• Human Rights law
• Employment Equity legislation and
• Labour law/employment standards and related legislation
Constitutional law as a whole is the supreme law of Canada and has precedence over all other legal means; it consists of a series of Acts and orders passed since 1867 by the British and Canadian Parliaments. Constitutional law does not directly affect recruitment and selection activities unless the recruitment and selection practices are challenged in a Human Rights Tribunal or court. Constitutional law sets limits and conditions on what federal, provincial/territorial, and municipal governments and courts can legally do to alter employment policies and practices. Therefore, the interpretation of constitutional law has a large influence on every aspect of Human Resource Management not just Recruitment & Selection practices and programs.
Human Rights laws across Canada prohibit discrimination in both employment and the provisions of goods and services. Grounds on which discrimination is prohibited in Alberta are:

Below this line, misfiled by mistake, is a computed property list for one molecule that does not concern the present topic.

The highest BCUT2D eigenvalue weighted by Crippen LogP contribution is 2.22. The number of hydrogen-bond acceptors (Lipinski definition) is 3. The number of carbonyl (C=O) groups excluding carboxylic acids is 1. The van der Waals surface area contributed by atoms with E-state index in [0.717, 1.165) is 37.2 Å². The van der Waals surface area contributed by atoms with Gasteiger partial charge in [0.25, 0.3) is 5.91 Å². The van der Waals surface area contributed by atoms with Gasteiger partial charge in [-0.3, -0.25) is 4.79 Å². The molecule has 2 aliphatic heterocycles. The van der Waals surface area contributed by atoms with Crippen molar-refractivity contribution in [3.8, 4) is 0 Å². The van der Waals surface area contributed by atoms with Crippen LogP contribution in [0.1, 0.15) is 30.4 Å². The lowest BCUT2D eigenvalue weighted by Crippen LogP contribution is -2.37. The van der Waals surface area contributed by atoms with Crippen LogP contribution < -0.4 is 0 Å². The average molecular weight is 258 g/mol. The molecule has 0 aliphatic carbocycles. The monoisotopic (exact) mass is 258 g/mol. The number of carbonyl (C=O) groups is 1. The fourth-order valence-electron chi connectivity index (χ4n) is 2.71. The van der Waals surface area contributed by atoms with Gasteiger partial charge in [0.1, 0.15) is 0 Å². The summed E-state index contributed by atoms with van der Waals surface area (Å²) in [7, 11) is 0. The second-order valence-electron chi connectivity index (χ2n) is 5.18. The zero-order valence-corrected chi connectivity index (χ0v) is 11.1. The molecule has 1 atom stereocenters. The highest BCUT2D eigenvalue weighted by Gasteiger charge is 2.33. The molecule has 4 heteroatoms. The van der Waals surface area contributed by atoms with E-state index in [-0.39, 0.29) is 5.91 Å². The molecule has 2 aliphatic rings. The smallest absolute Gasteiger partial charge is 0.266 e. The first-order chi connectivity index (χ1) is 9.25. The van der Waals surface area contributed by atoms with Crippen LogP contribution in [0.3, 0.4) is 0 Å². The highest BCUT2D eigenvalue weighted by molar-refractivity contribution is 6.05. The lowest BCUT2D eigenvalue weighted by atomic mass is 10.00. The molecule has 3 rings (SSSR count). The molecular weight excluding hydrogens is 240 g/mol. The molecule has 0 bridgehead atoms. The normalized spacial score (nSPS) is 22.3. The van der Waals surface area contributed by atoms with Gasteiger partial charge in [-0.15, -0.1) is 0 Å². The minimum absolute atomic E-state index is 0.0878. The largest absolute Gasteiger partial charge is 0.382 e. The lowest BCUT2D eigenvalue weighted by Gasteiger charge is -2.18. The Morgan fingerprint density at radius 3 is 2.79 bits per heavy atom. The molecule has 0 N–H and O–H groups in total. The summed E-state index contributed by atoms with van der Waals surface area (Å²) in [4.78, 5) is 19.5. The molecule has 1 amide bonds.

• Race or colour
• Physical or mental disability
• Sex (includes pregnancy and childbirth)
• Marital status
• Dependence on alcohol or drugs
• Family status
• Sexual orientation
• Ancestry or place of origin
• Source of income
Human Rights legislation is enforced through human rights commissions or tribunals that have the legislated power to undertake actions that may be necessary to eliminate discrimination. Though prohibited discrimination varies across jurisdictions, there are six which all jurisdictions agree upon: race or colour, religion or creed, age, sex, marital status, and physical/mental handicap or disability.